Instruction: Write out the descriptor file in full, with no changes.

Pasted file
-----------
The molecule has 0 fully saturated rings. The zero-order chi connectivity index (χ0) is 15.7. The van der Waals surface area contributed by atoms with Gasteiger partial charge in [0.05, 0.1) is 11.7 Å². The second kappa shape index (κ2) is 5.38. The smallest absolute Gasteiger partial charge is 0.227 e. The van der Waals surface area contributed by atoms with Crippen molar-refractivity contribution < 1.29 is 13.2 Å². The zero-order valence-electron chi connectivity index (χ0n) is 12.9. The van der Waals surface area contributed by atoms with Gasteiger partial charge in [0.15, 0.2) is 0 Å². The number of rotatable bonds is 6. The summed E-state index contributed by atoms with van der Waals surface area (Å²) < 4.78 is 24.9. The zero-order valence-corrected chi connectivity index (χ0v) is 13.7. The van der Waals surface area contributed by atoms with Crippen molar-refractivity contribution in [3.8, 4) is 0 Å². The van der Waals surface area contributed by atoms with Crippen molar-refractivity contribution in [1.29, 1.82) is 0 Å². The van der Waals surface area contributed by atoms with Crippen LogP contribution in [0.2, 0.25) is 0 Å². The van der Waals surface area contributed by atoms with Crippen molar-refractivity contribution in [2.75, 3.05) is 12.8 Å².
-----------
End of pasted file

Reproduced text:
The molecule has 0 fully saturated rings. The zero-order chi connectivity index (χ0) is 15.7. The van der Waals surface area contributed by atoms with Gasteiger partial charge in [0.05, 0.1) is 11.7 Å². The second kappa shape index (κ2) is 5.38. The smallest absolute Gasteiger partial charge is 0.227 e. The van der Waals surface area contributed by atoms with Crippen molar-refractivity contribution < 1.29 is 13.2 Å². The zero-order valence-electron chi connectivity index (χ0n) is 12.9. The van der Waals surface area contributed by atoms with Gasteiger partial charge in [0.15, 0.2) is 0 Å². The number of rotatable bonds is 6. The summed E-state index contributed by atoms with van der Waals surface area (Å²) < 4.78 is 24.9. The zero-order valence-corrected chi connectivity index (χ0v) is 13.7. The van der Waals surface area contributed by atoms with Crippen molar-refractivity contribution in [3.8, 4) is 0 Å². The van der Waals surface area contributed by atoms with Crippen molar-refractivity contribution in [1.29, 1.82) is 0 Å². The van der Waals surface area contributed by atoms with Crippen LogP contribution in [0.2, 0.25) is 0 Å². The van der Waals surface area contributed by atoms with Crippen molar-refractivity contribution in [2.75, 3.05) is 12.8 Å².